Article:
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Author Topic: MtGox Collapsing (and taking bitcoin down with them?)  (Read 12614 times)
cryptoanarchist
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May 13, 2012, 04:58:12 PM
 #41

Why people continue to use Gox is a mystery to me.  Huh There are plenty of better exchanges.
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May 13, 2012, 04:59:56 PM
 #42

Why people continue to use Gox is a mystery to me.  Huh There are plenty of better exchanges.
I agree, but I'm curious which ones do you prefer?
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May 13, 2012, 05:02:21 PM
 #43

Why people continue to use Gox is a mystery to me.  Huh There are plenty of better exchanges.
I agree, but I'm curious which ones do you prefer?

BTC-e is probably my fave right now, but I use CryptoXchange, bitStamp, BTCex, and all the rest too. Whoever has the right prices.
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May 13, 2012, 05:10:39 PM
 #44

I want to use CryptoXchange because of their local bank deposits and low fees, but waiting for the pages to load kills me with every click. That, and the interface is too busy and unintuitive.

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May 13, 2012, 05:15:33 PM
 #45

I want to use CryptoXchange because of their local bank deposits and low fees, but waiting for the pages to load kills me with every click. That, and the interface is too busy and unintuitive.

If you think Crypto's interface is a bitch, check out vircurex.com. They definitely have the most confusing site of them all, but I use them too!
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May 13, 2012, 05:22:59 PM
 #46

...

Pro-Tips: Don't be shady, submit your identification information, and comply with all the banking requirements on your last trip out of the system (just hold your middle finger high to the banking system as you transfer your Bitcoins to your personal wallet).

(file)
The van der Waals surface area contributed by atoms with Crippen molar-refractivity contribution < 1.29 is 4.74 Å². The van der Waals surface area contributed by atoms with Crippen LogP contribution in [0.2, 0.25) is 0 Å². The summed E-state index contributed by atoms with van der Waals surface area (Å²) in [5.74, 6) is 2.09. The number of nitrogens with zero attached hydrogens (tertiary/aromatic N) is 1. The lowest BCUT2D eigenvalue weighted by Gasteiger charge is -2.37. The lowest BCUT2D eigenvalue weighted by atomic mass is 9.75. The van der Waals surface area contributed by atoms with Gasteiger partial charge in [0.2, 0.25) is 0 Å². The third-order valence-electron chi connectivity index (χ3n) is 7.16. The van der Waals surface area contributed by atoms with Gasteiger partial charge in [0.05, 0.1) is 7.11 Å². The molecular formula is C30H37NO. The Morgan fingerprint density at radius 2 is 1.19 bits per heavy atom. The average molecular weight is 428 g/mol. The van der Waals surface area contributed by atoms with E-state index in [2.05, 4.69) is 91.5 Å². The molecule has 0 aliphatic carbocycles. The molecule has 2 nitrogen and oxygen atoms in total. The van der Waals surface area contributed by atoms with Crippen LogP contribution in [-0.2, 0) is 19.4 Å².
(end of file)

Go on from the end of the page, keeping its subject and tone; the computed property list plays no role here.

great tip dude, i already did the first part without protesting but missed middle finger one  Smiley

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May 13, 2012, 06:27:41 PM
 #47

...

Pro-Tips: Don't be shady, submit your identification information, and comply with all the banking requirements on your last trip out of the system (just hold your middle finger high to the banking system as you transfer your Bitcoins to your personal wallet).

great tip dude, i already did the first part without protesting but missed middle finger one  Smiley

Well, of lately, it seems the only reason to provide identifying documents is to have them spread around the world from 'hacks'.

Corporations have been enthroned, An era of corruption in high places will follow and the money power will endeavor to prolong its reign by working on the prejudices of the people until wealth is aggregated in a few hands and the Republic is destroyed. ~Abe Lincoln 1ApJdWUdSWYw8n8HEATYhHXA9EYoRTy7c4
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May 13, 2012, 06:41:52 PM
 #48

Well, of lately, it seems the only reason to provide identifying documents is to have them spread around the world from 'hacks'.

To me, it doesn't matter. Any information about me listed in my passport or utility bill is almost public information anyway and distributed in any number of online systems that could be hacked anyway. The traditional banking system will protect/refund/replace any of my dollars that are fraudulently taken from any of my accounts - there is insurance for that kind of thing.

Its a small risk in order to get out from under that shitty, outdated, corrupt, and immoral system.

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May 13, 2012, 06:47:24 PM
 #49

Well, of lately, it seems the only reason to provide identifying documents is to have them spread around the world from 'hacks'.

To me, it doesn't matter. Any information about me listed in my passport or utility bill is almost public information anyway and distributed in any number of online systems that could be hacked anyway. The traditional banking system will protect/refund/replace any of my dollars that are fraudulently taken from any of my accounts - there is insurance for that kind of thing.

Its a small risk in order to get out from under that shitty, outdated, corrupt, and immoral system.

Really?

I can see your point to some extent but you do expect a level of privacy.

Lets test it. If it doesn't really matter since everyone can get it anyway, post a picture of your Passport.

Once the information breaks your bubble space, people realize that it actually does matter but they have been ignoring it.

Corporations have been enthroned, An era of corruption in high places will follow and the money power will endeavor to prolong its reign by working on the prejudices of the people until wealth is aggregated in a few hands and the Republic is destroyed. ~Abe Lincoln 1ApJdWUdSWYw8n8HEATYhHXA9EYoRTy7c4
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May 13, 2012, 07:03:37 PM
 #50